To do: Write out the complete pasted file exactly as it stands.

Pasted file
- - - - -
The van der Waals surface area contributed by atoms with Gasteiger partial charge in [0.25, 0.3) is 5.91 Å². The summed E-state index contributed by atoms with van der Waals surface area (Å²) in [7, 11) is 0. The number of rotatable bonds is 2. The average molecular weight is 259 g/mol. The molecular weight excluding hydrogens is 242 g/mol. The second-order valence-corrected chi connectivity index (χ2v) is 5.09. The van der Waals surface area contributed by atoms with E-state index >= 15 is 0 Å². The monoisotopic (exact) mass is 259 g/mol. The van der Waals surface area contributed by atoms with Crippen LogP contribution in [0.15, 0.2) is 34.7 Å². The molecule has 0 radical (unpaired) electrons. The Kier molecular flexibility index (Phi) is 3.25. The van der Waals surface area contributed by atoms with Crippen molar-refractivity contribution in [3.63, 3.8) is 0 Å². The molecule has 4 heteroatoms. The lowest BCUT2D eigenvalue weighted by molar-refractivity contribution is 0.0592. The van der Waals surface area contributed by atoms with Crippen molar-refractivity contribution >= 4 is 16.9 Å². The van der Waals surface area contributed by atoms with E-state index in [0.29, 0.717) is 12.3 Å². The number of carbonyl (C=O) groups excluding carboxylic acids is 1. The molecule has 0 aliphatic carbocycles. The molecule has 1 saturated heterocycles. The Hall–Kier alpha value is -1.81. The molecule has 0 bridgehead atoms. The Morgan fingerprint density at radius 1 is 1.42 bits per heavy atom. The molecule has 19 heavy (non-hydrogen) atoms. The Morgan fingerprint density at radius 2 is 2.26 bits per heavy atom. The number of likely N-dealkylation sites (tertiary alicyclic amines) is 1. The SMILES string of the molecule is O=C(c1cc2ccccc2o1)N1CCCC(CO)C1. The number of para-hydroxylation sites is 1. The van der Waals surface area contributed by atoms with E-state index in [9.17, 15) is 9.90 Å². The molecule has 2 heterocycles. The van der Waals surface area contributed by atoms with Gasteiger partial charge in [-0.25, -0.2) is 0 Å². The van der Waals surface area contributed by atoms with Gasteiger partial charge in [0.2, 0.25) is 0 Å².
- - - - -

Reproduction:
The van der Waals surface area contributed by atoms with Gasteiger partial charge in [0.25, 0.3) is 5.91 Å². The summed E-state index contributed by atoms with van der Waals surface area (Å²) in [7, 11) is 0. The number of rotatable bonds is 2. The average molecular weight is 259 g/mol. The molecular weight excluding hydrogens is 242 g/mol. The second-order valence-corrected chi connectivity index (χ2v) is 5.09. The van der Waals surface area contributed by atoms with E-state index >= 15 is 0 Å². The monoisotopic (exact) mass is 259 g/mol. The van der Waals surface area contributed by atoms with Crippen LogP contribution in [0.15, 0.2) is 34.7 Å². The molecule has 0 radical (unpaired) electrons. The Kier molecular flexibility index (Phi) is 3.25. The van der Waals surface area contributed by atoms with Crippen molar-refractivity contribution in [3.63, 3.8) is 0 Å². The molecule has 4 heteroatoms. The lowest BCUT2D eigenvalue weighted by molar-refractivity contribution is 0.0592. The van der Waals surface area contributed by atoms with Crippen molar-refractivity contribution >= 4 is 16.9 Å². The van der Waals surface area contributed by atoms with E-state index in [0.29, 0.717) is 12.3 Å². The number of carbonyl (C=O) groups excluding carboxylic acids is 1. The molecule has 0 aliphatic carbocycles. The molecule has 1 saturated heterocycles. The Hall–Kier alpha value is -1.81. The molecule has 0 bridgehead atoms. The Morgan fingerprint density at radius 1 is 1.42 bits per heavy atom. The molecule has 19 heavy (non-hydrogen) atoms. The Morgan fingerprint density at radius 2 is 2.26 bits per heavy atom. The number of likely N-dealkylation sites (tertiary alicyclic amines) is 1. The SMILES string of the molecule is O=C(c1cc2ccccc2o1)N1CCCC(CO)C1. The number of para-hydroxylation sites is 1. The van der Waals surface area contributed by atoms with E-state index in [9.17, 15) is 9.90 Å². The molecule has 2 heterocycles. The van der Waals surface area contributed by atoms with Gasteiger partial charge in [-0.25, -0.2) is 0 Å². The van der Waals surface area contributed by atoms with Gasteiger partial charge in [0.2, 0.25) is 0 Å².